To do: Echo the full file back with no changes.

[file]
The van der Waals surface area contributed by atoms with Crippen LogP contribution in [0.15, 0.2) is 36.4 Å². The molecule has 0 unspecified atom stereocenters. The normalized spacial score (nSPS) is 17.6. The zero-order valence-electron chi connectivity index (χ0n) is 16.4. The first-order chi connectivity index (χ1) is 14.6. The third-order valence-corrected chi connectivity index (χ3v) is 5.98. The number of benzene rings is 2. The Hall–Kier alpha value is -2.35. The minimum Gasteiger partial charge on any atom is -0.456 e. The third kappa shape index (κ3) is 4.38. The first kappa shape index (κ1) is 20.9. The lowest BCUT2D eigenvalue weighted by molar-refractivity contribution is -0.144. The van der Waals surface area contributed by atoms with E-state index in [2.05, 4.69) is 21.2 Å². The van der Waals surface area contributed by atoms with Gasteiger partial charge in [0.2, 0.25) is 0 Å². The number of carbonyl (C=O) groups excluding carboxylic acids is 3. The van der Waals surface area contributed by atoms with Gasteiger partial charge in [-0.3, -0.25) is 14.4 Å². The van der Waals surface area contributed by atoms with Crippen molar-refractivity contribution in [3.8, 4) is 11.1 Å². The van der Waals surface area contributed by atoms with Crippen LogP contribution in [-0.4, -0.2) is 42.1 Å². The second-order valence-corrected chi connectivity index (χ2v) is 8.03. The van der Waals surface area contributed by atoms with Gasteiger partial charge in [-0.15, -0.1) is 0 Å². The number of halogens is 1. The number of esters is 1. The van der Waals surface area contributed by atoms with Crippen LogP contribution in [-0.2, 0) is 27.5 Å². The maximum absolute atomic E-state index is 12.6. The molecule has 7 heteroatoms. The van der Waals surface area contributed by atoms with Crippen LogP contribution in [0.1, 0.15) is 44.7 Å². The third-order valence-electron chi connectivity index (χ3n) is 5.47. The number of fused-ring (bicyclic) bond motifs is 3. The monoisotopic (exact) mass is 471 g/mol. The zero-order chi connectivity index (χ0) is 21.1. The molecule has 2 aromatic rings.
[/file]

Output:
The van der Waals surface area contributed by atoms with Crippen LogP contribution in [0.15, 0.2) is 36.4 Å². The molecule has 0 unspecified atom stereocenters. The normalized spacial score (nSPS) is 17.6. The zero-order valence-electron chi connectivity index (χ0n) is 16.4. The first-order chi connectivity index (χ1) is 14.6. The third-order valence-corrected chi connectivity index (χ3v) is 5.98. The number of benzene rings is 2. The Hall–Kier alpha value is -2.35. The minimum Gasteiger partial charge on any atom is -0.456 e. The third kappa shape index (κ3) is 4.38. The first kappa shape index (κ1) is 20.9. The lowest BCUT2D eigenvalue weighted by molar-refractivity contribution is -0.144. The van der Waals surface area contributed by atoms with E-state index in [2.05, 4.69) is 21.2 Å². The van der Waals surface area contributed by atoms with Gasteiger partial charge in [0.2, 0.25) is 0 Å². The number of carbonyl (C=O) groups excluding carboxylic acids is 3. The van der Waals surface area contributed by atoms with Gasteiger partial charge in [-0.3, -0.25) is 14.4 Å². The van der Waals surface area contributed by atoms with Crippen molar-refractivity contribution in [3.8, 4) is 11.1 Å². The van der Waals surface area contributed by atoms with Crippen LogP contribution in [-0.4, -0.2) is 42.1 Å². The second-order valence-corrected chi connectivity index (χ2v) is 8.03. The van der Waals surface area contributed by atoms with Gasteiger partial charge in [-0.15, -0.1) is 0 Å². The number of halogens is 1. The number of esters is 1. The van der Waals surface area contributed by atoms with Crippen LogP contribution in [-0.2, 0) is 27.5 Å². The maximum absolute atomic E-state index is 12.6. The molecule has 7 heteroatoms. The van der Waals surface area contributed by atoms with Crippen LogP contribution in [0.1, 0.15) is 44.7 Å². The third-order valence-electron chi connectivity index (χ3n) is 5.47. The number of fused-ring (bicyclic) bond motifs is 3. The monoisotopic (exact) mass is 471 g/mol. The zero-order chi connectivity index (χ0) is 21.1. The molecule has 2 aromatic rings.